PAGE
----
Hong Bom-do

The following article is from The Great Soviet Encyclopedia (1979). It might be outdated or ideologically biased.

Hong Bom-do


(also Hong Pom-do). Born 1868 near Pyongyang; died 1943 in Kzyl-Orda, Kazakh SSR. Korean patriot; an initiator of armed resistance to the Japanese invaders and a participant in the Civil War in the Soviet Far East (1918–22).

The son of a poor peasant, Hong Bom-do was for many years a hunter in the mountains of Hamgyong-pukto Province. In 1907, in the Kapsan region, he organized a partisan detachment made up of hunters, which was called the Soldiers of the Righteous Cause (Uibyong). He was a prominent organizer of the Army of Independence (Tongnip Kun), which began fighting the Japanese colonialists in Manchuria in 1919 and won a major victory over them near Ponogol’ in 1920. In 1921 partisans led by Hong Bom-do began fighting in the Soviet Primor’e area for the victory of Soviet power. After the Civil War ended, Hong Bom-do remained in the Soviet Union, where he took part in public affairs.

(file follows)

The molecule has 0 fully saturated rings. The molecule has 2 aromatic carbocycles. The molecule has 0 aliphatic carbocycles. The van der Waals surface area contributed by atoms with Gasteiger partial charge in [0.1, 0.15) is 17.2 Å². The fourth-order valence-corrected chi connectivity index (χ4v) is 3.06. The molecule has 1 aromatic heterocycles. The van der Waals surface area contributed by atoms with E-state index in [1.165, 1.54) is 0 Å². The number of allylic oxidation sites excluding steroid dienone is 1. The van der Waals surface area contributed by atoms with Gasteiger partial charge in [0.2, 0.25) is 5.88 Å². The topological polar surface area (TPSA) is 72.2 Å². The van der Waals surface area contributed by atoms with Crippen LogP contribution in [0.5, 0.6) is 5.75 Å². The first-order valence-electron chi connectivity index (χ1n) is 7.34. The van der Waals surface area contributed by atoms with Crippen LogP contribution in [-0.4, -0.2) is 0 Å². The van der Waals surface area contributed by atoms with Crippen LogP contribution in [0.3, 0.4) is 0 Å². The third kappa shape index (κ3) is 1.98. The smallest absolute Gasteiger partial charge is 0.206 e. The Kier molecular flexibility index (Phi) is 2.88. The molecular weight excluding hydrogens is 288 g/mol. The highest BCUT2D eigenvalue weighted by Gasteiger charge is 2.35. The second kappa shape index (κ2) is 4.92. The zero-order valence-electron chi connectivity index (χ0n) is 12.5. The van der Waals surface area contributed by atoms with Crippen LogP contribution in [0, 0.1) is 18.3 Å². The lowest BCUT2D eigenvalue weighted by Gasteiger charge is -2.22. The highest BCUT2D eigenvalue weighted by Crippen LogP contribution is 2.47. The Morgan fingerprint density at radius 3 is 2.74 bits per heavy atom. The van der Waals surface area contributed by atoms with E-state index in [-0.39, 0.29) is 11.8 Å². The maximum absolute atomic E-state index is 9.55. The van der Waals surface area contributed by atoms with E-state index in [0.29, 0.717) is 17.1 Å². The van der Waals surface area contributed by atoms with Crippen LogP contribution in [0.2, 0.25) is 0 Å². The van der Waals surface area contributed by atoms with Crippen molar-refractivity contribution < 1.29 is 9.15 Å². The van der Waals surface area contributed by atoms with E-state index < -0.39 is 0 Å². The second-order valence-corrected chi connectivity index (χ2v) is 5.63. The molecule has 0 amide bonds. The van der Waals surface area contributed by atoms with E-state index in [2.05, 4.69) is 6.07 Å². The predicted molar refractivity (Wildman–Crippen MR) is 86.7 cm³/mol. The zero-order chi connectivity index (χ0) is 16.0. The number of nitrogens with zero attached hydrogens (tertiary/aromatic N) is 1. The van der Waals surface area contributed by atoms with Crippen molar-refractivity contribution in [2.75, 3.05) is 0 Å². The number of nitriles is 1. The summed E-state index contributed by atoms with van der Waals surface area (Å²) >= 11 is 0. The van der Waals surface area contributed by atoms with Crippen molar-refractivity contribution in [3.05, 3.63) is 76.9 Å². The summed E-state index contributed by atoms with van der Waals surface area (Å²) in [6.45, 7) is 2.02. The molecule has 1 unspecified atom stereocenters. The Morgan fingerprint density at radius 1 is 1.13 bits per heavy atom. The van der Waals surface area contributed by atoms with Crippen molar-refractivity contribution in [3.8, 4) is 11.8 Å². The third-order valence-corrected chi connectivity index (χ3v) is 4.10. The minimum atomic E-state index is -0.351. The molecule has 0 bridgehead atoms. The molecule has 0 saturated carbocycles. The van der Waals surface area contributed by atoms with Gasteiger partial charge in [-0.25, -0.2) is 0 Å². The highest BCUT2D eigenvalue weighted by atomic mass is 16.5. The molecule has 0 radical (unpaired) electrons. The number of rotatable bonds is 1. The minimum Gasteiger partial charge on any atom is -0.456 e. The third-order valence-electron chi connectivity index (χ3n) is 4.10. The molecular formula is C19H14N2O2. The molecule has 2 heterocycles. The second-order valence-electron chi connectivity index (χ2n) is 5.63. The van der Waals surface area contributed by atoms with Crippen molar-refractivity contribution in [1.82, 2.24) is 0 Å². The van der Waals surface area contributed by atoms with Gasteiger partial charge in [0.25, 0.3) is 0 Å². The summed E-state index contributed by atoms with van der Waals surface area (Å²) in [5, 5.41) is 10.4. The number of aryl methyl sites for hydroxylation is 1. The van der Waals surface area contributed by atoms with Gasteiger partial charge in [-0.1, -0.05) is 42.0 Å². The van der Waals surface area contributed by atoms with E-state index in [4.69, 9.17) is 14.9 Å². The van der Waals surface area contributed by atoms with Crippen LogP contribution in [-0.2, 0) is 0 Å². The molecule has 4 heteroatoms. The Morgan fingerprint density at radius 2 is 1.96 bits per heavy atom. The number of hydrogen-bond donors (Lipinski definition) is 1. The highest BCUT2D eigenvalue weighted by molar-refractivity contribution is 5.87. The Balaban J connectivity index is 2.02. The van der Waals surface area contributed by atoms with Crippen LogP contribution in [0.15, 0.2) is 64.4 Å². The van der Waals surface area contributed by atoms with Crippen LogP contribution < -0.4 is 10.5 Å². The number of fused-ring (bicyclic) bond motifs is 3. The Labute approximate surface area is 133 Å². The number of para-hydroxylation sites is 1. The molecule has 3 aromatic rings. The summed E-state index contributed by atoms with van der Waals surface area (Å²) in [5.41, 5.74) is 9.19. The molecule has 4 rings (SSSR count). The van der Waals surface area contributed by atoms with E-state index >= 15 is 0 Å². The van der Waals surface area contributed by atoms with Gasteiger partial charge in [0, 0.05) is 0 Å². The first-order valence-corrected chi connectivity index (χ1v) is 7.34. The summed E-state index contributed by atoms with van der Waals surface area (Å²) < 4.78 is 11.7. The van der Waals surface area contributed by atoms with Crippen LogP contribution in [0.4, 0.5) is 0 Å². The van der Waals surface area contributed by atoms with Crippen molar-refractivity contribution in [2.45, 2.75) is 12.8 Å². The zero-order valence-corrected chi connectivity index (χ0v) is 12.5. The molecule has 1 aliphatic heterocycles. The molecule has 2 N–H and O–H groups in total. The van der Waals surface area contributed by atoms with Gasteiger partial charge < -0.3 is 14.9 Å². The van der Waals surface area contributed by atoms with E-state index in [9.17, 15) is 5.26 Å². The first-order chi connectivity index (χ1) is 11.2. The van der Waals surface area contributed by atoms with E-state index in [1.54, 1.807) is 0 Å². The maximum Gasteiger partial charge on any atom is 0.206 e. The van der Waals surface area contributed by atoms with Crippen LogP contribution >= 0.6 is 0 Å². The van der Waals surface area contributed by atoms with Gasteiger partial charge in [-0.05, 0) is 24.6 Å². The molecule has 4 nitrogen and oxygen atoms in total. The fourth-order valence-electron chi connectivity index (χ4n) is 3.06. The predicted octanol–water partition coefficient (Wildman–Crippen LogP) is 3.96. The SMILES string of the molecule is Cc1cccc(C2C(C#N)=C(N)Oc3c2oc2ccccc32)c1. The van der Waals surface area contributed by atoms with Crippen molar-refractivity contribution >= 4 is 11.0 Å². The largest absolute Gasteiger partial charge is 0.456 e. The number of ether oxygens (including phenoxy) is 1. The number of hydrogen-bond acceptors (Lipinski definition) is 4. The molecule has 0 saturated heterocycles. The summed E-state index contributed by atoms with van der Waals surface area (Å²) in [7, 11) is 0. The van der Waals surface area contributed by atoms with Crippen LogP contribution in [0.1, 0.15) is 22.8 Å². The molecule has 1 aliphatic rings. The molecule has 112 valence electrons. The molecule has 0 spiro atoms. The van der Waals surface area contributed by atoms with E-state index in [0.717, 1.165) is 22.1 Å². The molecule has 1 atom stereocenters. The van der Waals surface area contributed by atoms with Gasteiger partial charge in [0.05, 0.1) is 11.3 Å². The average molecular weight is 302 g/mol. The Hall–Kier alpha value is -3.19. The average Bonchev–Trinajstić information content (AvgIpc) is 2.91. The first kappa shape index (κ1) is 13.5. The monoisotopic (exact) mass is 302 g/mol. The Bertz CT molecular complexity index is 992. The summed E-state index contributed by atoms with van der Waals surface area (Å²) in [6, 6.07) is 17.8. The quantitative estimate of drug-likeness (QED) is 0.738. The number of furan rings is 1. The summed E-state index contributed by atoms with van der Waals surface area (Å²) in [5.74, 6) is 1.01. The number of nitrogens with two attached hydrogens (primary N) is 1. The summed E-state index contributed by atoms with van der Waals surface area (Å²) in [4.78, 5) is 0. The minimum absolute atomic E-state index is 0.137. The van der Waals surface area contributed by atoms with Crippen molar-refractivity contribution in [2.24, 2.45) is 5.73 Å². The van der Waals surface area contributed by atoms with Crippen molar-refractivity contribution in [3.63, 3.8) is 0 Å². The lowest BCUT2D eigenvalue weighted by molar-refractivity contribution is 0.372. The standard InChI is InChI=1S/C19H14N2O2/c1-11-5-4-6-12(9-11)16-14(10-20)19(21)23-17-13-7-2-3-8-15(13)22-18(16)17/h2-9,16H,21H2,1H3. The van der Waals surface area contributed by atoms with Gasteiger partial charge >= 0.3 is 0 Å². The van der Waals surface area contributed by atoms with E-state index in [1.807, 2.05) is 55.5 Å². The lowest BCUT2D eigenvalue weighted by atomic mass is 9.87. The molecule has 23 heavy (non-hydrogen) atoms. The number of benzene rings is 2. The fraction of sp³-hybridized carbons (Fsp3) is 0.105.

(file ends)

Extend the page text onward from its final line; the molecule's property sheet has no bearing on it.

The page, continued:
Choson myong’in chon (Notable Koreans). Pyongyang, 1962. Pages 736–47.
The Great Soviet Encyclopedia, 3rd Edition (1970-1979). © 2010 The Gale Group, Inc. All rights reserved.